Eric Rosengren is the Boston Fed President, and a man who has publicly fretted at the construction cranes populating his home city. True, property values have been soaring in the Boston market—witness nearby Newton, Mass., where an average home sells near a cool million. Boston is a city and region infamous for stipulations on property development, from minimum lot sizes to excruciating permitting for commercial development.
Rosengren may wish to ponder whether a noose on supply is what drives Boston property values higher, and not national prosperity.
When he had a vote on monetary policy (as a rotating member of the Federal Open Market Committee) Rosengren resolutely voted for rate hikes last year, warning of an overheating economy. Nary a week goes by now that Rosengren does not reiterate his sentiments.
We have this doozy from Rosengren in March, as reported by Reuters: “Eric Rosengren…said the ‘sharp’ rise in apartment prices in particular may signal financial instabilities that interest rates, which are only gradually rising, may not be able to contain.”
Of course, presently national core CPI sans shelter is actually deflating, and up 0.8% YOY.
The latest core PCE (the Fed’s preferred measure of inflation) also deflating presently, but YOY is up 1.6%.
And Boston? Core CPI there is up 2.1%, pulled by “with higher shelter costs being the main driver of the increase….” reports the BLS.
“Property sales volume may have peaked, but prices continue to rise due to limited inventory.”—That is how commercial real estate brokerage Colliers International sized up the Boston property market in Q1 2017.
The Colliers review of the Boston market is one any other city would die for, with tech employment growing, law firms hunting space, the local schools highly rated and a mass-transit system that hustles 1.3 million riders around every day.
The problem is Boston does not have the housing and commercial property to handle the demand, and that is spiking prices. An economist might suggest the solution is to build more.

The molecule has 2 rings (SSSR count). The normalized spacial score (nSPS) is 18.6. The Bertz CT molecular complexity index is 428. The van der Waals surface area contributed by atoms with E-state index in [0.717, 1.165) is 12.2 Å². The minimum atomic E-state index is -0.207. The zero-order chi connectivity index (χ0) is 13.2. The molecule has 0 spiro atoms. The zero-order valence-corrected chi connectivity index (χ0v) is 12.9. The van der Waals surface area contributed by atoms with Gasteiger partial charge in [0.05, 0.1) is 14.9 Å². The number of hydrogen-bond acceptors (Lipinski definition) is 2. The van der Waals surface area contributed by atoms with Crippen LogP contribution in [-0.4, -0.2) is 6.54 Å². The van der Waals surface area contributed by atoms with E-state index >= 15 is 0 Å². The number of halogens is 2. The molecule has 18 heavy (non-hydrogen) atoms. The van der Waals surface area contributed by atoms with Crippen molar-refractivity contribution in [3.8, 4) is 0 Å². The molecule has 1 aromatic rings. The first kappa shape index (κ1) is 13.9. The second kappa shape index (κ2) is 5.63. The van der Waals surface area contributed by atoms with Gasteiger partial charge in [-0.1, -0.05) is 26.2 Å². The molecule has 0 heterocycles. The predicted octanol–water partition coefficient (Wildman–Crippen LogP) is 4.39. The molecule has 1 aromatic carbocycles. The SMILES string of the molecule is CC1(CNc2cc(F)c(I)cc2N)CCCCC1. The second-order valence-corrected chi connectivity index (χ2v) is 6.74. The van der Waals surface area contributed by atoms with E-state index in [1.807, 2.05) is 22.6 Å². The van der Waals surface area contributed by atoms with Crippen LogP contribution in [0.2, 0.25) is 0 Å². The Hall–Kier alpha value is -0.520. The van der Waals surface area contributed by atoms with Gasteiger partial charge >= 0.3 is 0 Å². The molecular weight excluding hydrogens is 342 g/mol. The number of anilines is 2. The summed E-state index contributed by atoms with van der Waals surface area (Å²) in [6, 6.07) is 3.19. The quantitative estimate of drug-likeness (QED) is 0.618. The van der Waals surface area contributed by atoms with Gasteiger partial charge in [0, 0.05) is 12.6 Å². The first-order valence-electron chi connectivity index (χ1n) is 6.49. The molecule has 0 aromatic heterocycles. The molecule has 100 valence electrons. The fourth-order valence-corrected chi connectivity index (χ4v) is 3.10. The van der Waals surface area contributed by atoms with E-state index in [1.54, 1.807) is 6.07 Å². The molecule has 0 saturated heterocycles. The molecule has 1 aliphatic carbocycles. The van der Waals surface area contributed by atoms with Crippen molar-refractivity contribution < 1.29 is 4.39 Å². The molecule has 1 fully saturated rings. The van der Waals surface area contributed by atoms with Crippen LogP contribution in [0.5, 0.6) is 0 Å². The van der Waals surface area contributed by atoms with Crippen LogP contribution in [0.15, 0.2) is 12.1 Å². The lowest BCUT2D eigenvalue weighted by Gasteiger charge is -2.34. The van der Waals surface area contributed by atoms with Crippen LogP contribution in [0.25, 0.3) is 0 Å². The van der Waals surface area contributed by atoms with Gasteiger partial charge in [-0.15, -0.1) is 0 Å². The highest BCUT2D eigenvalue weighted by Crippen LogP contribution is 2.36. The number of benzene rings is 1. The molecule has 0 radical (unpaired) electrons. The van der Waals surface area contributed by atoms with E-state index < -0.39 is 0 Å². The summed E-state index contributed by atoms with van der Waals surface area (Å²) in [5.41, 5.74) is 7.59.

And Rosengren’s solution? One can Google “Eric Rosengren” and “property zoning” and come up with nothing. His solution is to cut demand.
Property Values, Zoning And Trade Deficits
So we have a central bank, in this case the U.S. Federal Reserve, contemplating monetary policy in a world of artificially inflated property values.
The problem is complicated by the fact that the U.S. runs large and chronic trade deficits, and that also tends to spiral property prices north—a finding of the Fed itself, but one which no Fed official has ever mentioned. In short, foreign capital pours into U.S. real estate. The same thing is happening in Australia, Canada, Great Britain. Yes, a house in Sydney will set you back $1 million, and the middle-class can no longer afford to buy a house in Great Britain.
The Fed is fighting chimeras, and myopically at that. True, the Fed does not control property zoning in Boston or anywhere else, nor can it shrink the trade deficit.
But rather than define solutions for policymakers—for example, suggest methods by which federal inducements could cut property zoning, or create “free development zones” in cities, or suggesting a raise in trade tariffs (yes, heresy)—instead the Fed continues to operate as if kneecapping labor markets is the only policy course. It is certainly the Fed’s favorite policy.
As if on cue, on May 9 Reuters reported that, “Rosengren, in a speech that reiterated concerns about high U.S. real estate prices, said the current jobless rate at 4.4% has already fallen below his 4.7% estimate of ‘natural employment.’”
For investors, 2017 thus remains a tricky year. The Fed appears ready to eviscerate labor and suffocate the economy to throttle real estate prices. With a yawning trade deficit and ubiquitous property zoning, that will take some throttling. Overkill is possible, perhaps likely eventually.